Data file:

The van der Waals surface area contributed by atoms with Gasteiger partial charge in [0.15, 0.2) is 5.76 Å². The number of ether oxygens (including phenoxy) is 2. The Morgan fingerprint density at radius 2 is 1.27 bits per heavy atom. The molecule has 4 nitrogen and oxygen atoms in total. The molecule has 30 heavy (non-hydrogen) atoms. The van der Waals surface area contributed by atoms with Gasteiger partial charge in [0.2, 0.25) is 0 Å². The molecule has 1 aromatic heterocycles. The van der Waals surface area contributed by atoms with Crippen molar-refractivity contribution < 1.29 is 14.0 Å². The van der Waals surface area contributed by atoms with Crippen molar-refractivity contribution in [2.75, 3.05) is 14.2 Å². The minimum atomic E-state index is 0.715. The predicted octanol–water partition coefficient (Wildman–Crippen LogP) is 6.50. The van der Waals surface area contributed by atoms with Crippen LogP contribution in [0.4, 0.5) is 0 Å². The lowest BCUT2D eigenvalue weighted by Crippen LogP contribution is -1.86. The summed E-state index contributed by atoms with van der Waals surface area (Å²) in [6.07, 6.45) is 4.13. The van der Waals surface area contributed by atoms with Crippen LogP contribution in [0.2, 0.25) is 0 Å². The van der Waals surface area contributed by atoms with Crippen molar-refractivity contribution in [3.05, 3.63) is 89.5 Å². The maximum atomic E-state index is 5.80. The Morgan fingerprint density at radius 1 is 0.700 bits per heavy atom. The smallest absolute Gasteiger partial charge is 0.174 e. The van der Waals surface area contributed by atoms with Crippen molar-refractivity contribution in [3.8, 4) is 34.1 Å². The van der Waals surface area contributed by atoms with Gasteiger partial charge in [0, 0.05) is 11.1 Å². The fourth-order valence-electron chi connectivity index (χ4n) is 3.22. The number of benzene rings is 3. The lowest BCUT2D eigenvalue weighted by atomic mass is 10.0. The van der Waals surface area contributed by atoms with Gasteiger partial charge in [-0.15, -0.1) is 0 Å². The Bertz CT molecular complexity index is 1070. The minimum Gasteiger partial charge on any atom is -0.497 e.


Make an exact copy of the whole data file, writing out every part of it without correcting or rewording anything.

The van der Waals surface area contributed by atoms with Gasteiger partial charge in [0.15, 0.2) is 5.76 Å². The number of ether oxygens (including phenoxy) is 2. The Morgan fingerprint density at radius 2 is 1.27 bits per heavy atom. The molecule has 4 nitrogen and oxygen atoms in total. The molecule has 30 heavy (non-hydrogen) atoms. The van der Waals surface area contributed by atoms with Gasteiger partial charge in [0.2, 0.25) is 0 Å². The molecule has 1 aromatic heterocycles. The van der Waals surface area contributed by atoms with Crippen molar-refractivity contribution < 1.29 is 14.0 Å². The van der Waals surface area contributed by atoms with Crippen molar-refractivity contribution in [2.75, 3.05) is 14.2 Å². The minimum atomic E-state index is 0.715. The predicted octanol–water partition coefficient (Wildman–Crippen LogP) is 6.50. The van der Waals surface area contributed by atoms with Crippen LogP contribution in [0.4, 0.5) is 0 Å². The lowest BCUT2D eigenvalue weighted by Crippen LogP contribution is -1.86. The summed E-state index contributed by atoms with van der Waals surface area (Å²) in [6.07, 6.45) is 4.13. The van der Waals surface area contributed by atoms with Crippen LogP contribution in [0.2, 0.25) is 0 Å². The van der Waals surface area contributed by atoms with Crippen molar-refractivity contribution in [3.05, 3.63) is 89.5 Å². The maximum atomic E-state index is 5.80. The Morgan fingerprint density at radius 1 is 0.700 bits per heavy atom. The smallest absolute Gasteiger partial charge is 0.174 e. The van der Waals surface area contributed by atoms with Crippen molar-refractivity contribution in [3.8, 4) is 34.1 Å². The van der Waals surface area contributed by atoms with Gasteiger partial charge in [0, 0.05) is 11.1 Å². The fourth-order valence-electron chi connectivity index (χ4n) is 3.22. The number of benzene rings is 3. The lowest BCUT2D eigenvalue weighted by atomic mass is 10.0. The van der Waals surface area contributed by atoms with Gasteiger partial charge in [-0.15, -0.1) is 0 Å². The Bertz CT molecular complexity index is 1070. The minimum Gasteiger partial charge on any atom is -0.497 e.